• Olfactory nerve: sense of smell; damage = inability to smell (anosmia), distortion in the sense of smell (parosmia), or distortion/lack of taste
  • Optic nerve: visual information; damage = may not be able to see objects on their left or right sides (homonymous hemianopsia), or may have difficulty seeing objects on their outer visual fields (bitemporal hemianopsia) if the optic chiasm is involved
  • Oculomotor nerve: coordinate eye movement; damage = double vision (diplopia) will likely occur because the movements of the eyes are no longer synchronized; inability to coordinate the movements of both eyes (strabismus), also eyelid drooping (ptosis) and pupil dilation (mydriasis). Lesions may also lead to inability to open the eye due to paralysis of the levator palpebrae muscle. Individuals suffering from a lesion to the oculomotor nerve may compensate by tilting their heads to alleviate symptoms due to paralysis of one or more of the eye muscles it controls
  • Trochlear nerve: coordinate eye movement; damage = double vision (diplopia) will likely occur because the movements of the eyes are no longer synchronized (eyes adducted and elevated); The result will be an eye which can not move downwards properly (especially downwards when in an inward position). This is due to impairment in the superior oblique muscle, which is innervated by the trochlear nerve.
  • Trigeminal nerve: Combined, these nerves provide sensation to the skin of the face and also controls the muscles of mastication/chewing. damage = Conditions affecting the trigeminal nerve include trigeminal neuralgia (mostly V2 maxillary nerve and V3 mandibular nerve), cluster headache, and trigeminal zoster. contains the Ophthalmic, Maxillary, and Mandibular nerves
  • Abducens nerve: coordinate eye movement; damage = double vision (diplopia) will likely occur because the movements of the eyes are no longer synchronized; This is due to impairment in the lateral rectus muscle, which is innervated by the abducens nerve.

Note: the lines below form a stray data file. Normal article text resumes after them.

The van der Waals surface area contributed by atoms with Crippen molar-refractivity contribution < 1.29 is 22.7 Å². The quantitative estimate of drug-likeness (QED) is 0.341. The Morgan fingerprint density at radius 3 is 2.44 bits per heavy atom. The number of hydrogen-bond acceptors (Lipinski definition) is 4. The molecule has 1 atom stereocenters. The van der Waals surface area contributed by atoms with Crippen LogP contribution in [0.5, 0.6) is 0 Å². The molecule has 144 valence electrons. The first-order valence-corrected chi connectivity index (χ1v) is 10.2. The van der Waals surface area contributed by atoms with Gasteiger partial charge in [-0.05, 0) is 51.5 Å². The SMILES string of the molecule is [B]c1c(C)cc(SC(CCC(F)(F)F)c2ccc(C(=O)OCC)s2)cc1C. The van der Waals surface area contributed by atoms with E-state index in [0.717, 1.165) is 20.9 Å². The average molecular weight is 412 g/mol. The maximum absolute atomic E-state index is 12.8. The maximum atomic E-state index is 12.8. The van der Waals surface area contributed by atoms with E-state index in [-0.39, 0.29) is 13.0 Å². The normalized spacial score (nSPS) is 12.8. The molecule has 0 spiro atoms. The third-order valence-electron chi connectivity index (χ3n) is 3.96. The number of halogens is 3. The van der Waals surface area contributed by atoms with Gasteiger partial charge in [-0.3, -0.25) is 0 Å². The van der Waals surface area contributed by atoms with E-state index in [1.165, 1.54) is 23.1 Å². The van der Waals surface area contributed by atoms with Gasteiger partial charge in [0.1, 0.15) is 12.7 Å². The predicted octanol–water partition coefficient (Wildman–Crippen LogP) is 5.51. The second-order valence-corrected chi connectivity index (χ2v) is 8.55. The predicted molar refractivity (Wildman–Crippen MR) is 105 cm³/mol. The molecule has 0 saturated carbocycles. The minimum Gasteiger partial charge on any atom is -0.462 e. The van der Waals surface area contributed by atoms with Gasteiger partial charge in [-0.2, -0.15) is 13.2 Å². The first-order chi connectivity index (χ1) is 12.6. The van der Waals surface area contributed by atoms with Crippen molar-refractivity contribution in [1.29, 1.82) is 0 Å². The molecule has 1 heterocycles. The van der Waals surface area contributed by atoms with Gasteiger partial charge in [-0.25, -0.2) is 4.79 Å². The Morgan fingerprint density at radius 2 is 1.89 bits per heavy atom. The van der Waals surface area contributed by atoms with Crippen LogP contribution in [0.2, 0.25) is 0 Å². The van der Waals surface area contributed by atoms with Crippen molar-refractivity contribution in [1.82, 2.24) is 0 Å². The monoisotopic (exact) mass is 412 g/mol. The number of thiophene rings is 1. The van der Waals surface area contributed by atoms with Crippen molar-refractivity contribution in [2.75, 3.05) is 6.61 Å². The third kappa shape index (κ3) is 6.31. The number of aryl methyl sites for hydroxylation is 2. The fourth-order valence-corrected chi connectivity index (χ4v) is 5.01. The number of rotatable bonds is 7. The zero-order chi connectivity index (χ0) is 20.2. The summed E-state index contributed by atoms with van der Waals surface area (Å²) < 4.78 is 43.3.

• Facial nerve: movement of the face; damage = lesions as facial palsy. This is where a person is unable to move the muscles on one or both sides of their face. A very common and generally temporarily facial palsy is known as Bell's palsy. Bell's Palsy is the result of an idiopathic (unknown), unilateral lower motor neuron lesion of the facial nerve and is characterized by an inability to move the ipsilateral muscles of facial expression, including elevation of the eyebrow and furrowing of the forehead. Patients with Bell's palsy often have a drooping mouth on the affected side and often have trouble chewing because the buccinator muscle is affected
  • Vestibulocochlear (auditory) nerve: splits into the vestibular and cochlear nerve. The vestibular part is responsible for innervating the vestibules and semicircular canal of the inner ear; this structure transmits information about balance, and is an important component of the vestibuloocular reflex, which keeps the head stable and allows the eyes to track moving objects. The cochlear nerve transmits information from the cochlea, allowing sound to be heard; damage = vestibular sensation of spinning and dizziness, vestibulocochlear can also present as repetitive and involuntary eye movements (nystagmus), particularly when looking in a horizontal plane, and cochlear nerve will cause partial or complete deafness in the affected ear
  • Glossopharyngeal nerve: innervates the stylopharnygeus muscle and provides sensory innervation to the oropharynx and back of the tongue, also provides parasympathetic innervation to the parotid gland; damage = unilateral damage of gag reflex
  • Vagus nerve: provides the bulk of the parasympathetic input to the gastrointestinal system and to the heart; damage= loss of parasympathetic innervation to a very large number of structures. Major effects of damage to the vagus nerve may include a rise in blood pressure and heart rate. Isolated dysfunction of only the vagus nerve is rare, but can be diagnosed by a hoarse voice, due to dysfunction of one of its branches, the recurrent laryngeal nerve; difficulties swallowing and can reduce gag reflex
  • Spinal accessory nerve: cranial part and the spinal part; damage = lead to ipsilateral weakness in the trapezius muscle (This can be tested by asking the subject to raise their shoulders or shrug, upon which the shoulder blade ( scapula) will protrude into a winged position), weakness or an inability to elevate the scapula may be present because the levator scapulae muscle is now solely able to provide this function, Depending on the location of the lesion there may also be weakness present in the sternocleidomastoid muscle, which acts to turn the head so that the face points to the opposite side
  • Hypoglossal nerve: innervated from both the motor cortex of both hemispheres of the brain; damage = at lower motor neuron level may lead to fasciculations or atrophy of the muscles of the tongue, upper motor neuron damage will not lead to atrophy or fasciculations, but only weakness of the innervated muscles, nerve is damaged, it will lead to weakness of tongue movement on one side. When damaged and extended, the tongue will move towards the weaker or damaged side
nov 9 2015 ∞
nov 9 2015 +